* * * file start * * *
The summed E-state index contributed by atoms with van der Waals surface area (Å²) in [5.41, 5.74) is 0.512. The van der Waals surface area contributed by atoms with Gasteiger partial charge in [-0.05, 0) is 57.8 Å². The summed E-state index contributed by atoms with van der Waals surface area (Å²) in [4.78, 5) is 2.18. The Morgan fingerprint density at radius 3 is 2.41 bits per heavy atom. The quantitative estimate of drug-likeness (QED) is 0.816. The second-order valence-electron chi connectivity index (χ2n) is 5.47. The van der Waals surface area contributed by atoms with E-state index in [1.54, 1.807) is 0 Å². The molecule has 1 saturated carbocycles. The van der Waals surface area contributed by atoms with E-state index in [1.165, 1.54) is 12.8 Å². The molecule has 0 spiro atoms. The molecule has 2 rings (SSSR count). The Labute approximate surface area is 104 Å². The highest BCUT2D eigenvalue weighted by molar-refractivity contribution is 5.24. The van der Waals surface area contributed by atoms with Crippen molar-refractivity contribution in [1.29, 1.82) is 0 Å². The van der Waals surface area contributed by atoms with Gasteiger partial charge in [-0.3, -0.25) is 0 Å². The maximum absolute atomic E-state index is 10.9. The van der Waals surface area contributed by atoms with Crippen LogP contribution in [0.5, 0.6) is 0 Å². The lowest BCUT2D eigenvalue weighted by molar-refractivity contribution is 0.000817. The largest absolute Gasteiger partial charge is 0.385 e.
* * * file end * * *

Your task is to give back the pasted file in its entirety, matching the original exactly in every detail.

The summed E-state index contributed by atoms with van der Waals surface area (Å²) in [5.41, 5.74) is 0.512. The van der Waals surface area contributed by atoms with Gasteiger partial charge in [-0.05, 0) is 57.8 Å². The summed E-state index contributed by atoms with van der Waals surface area (Å²) in [4.78, 5) is 2.18. The Morgan fingerprint density at radius 3 is 2.41 bits per heavy atom. The quantitative estimate of drug-likeness (QED) is 0.816. The second-order valence-electron chi connectivity index (χ2n) is 5.47. The van der Waals surface area contributed by atoms with E-state index in [1.54, 1.807) is 0 Å². The molecule has 1 saturated carbocycles. The van der Waals surface area contributed by atoms with E-state index in [1.165, 1.54) is 12.8 Å². The molecule has 0 spiro atoms. The molecule has 2 rings (SSSR count). The Labute approximate surface area is 104 Å². The highest BCUT2D eigenvalue weighted by molar-refractivity contribution is 5.24. The van der Waals surface area contributed by atoms with Crippen molar-refractivity contribution in [1.29, 1.82) is 0 Å². The van der Waals surface area contributed by atoms with Gasteiger partial charge in [-0.3, -0.25) is 0 Å². The maximum absolute atomic E-state index is 10.9. The van der Waals surface area contributed by atoms with Crippen LogP contribution in [0.5, 0.6) is 0 Å². The lowest BCUT2D eigenvalue weighted by molar-refractivity contribution is 0.000817. The largest absolute Gasteiger partial charge is 0.385 e.